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The Signing Of ASEAN Players for Thai League

Since the news of the Thai Premier League’s move to introduce the five foreign players, 1 from Asia and 1 from ASEAN countries, has been reported last December, it has garnered a mixture of reactions

Since the news of the Thai Premier League’s move to introduce the five foreign players, 1 from Asia and 1 from ASEAN countries, has been reported last December, it has garnered a mixture of reactions from the Thais and as well as regional football fraternity.

 

As reported by The Straits Times, the move was driven in part by a desire to improve the level of football in South-east Asia. The commercial benefits for the Thai clubs are going to be significant as well.

 

However, a small portion of the Thai football community do not seems to be impressed by the new ASEAN player introduction. Apparently, an article was published by Siam Sports recently. It openly criticized Thailand Football Association for hiring a Singaporean, Benjamin Tan as Premier League Thailand’s deputy chief executive officer and his appointment indirectly resulted into the establishment of the unfavorable 4 + 1 foreign player quota. We hope that the discussion could be objective with no intend of any form of discrimination.

 

ASEAN football is rising. If a professional league envisioned expanding their presence overseas, the inclusion of ASEAN/AFC player is one of the best options which benefits both ways. Although the level of play from ASEAN countries have not surpass most East Asian countries at the moment, the quality of the top players from ASEAN countries, namely Brunei, Cambodia, Indonesia, Laos, Malaysia, Myanmar, Philippines, Singapore and Vietnam, are respectable. In terms of salary, ASEAN players typically command much lesser than the Europeans or South Americans too.

 

In a nutshell, a player will improve with overseas football stints by playing and training amongst other top players. And when you sign a top player from a neighboring country (at a decent fee), you are actually signing the following of that player’s entire nation. The “signing” of that following might yield potential sponsorships and other gains.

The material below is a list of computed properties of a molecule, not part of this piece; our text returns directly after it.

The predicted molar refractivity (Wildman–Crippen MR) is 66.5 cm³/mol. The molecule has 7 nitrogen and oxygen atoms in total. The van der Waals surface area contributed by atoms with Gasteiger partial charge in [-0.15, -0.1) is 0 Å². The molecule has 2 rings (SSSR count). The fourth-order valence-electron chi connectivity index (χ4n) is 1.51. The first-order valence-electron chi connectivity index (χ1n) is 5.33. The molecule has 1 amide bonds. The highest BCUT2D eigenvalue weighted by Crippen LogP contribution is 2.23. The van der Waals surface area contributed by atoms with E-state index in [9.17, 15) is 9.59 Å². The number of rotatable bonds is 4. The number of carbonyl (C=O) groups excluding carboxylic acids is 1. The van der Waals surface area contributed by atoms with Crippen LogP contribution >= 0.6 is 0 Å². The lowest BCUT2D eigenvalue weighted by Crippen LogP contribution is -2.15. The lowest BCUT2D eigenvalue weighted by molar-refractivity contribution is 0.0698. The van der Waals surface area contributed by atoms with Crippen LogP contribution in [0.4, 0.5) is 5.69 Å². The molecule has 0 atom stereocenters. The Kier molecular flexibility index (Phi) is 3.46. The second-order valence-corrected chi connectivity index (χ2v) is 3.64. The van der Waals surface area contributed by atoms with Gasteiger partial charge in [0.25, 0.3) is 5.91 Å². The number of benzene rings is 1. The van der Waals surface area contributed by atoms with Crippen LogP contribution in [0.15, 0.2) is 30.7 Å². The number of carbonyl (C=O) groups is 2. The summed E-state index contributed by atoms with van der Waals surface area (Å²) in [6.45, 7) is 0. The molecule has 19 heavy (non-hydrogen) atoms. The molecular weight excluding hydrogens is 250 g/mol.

One good example of an Asian league that practices the ASEAN player signing is the J.League. Undoubtedly the well-organized league, if not the best league in Asia, can sign 3 foreign players + 1 AFC + 1 ASEAN from one of several Southeast Asian nations who has signed partnerships with J.League. The signing of Vietnam’s Nguyen Tuan Anh (Yokohama FC), Indonesia’s Irfan Bachdim & latest Thailand’s Chanathip Songkrasin (both Hokkaido Consadole Sapporo) have proven successful.

 

The following on the respective club from the signed player’s country was reported to have increased remarkably. More football fans in Vietnam, Indonesia & Thailand are following Japanese football.

 

Recently, the world’s most talk-about league, Chinese Super League has also launched a similar foreign player quota for the upcoming season which inclusive of an AFC player. Even a country with a population of 1.3 billion, who has the ability for self-sustaining its own league, understands the importance of reaching out to a wider market to further professionalize their sport in all aspects.

 

Australia’s A-League looks set to follow suit with a similar rule soon.

 

 

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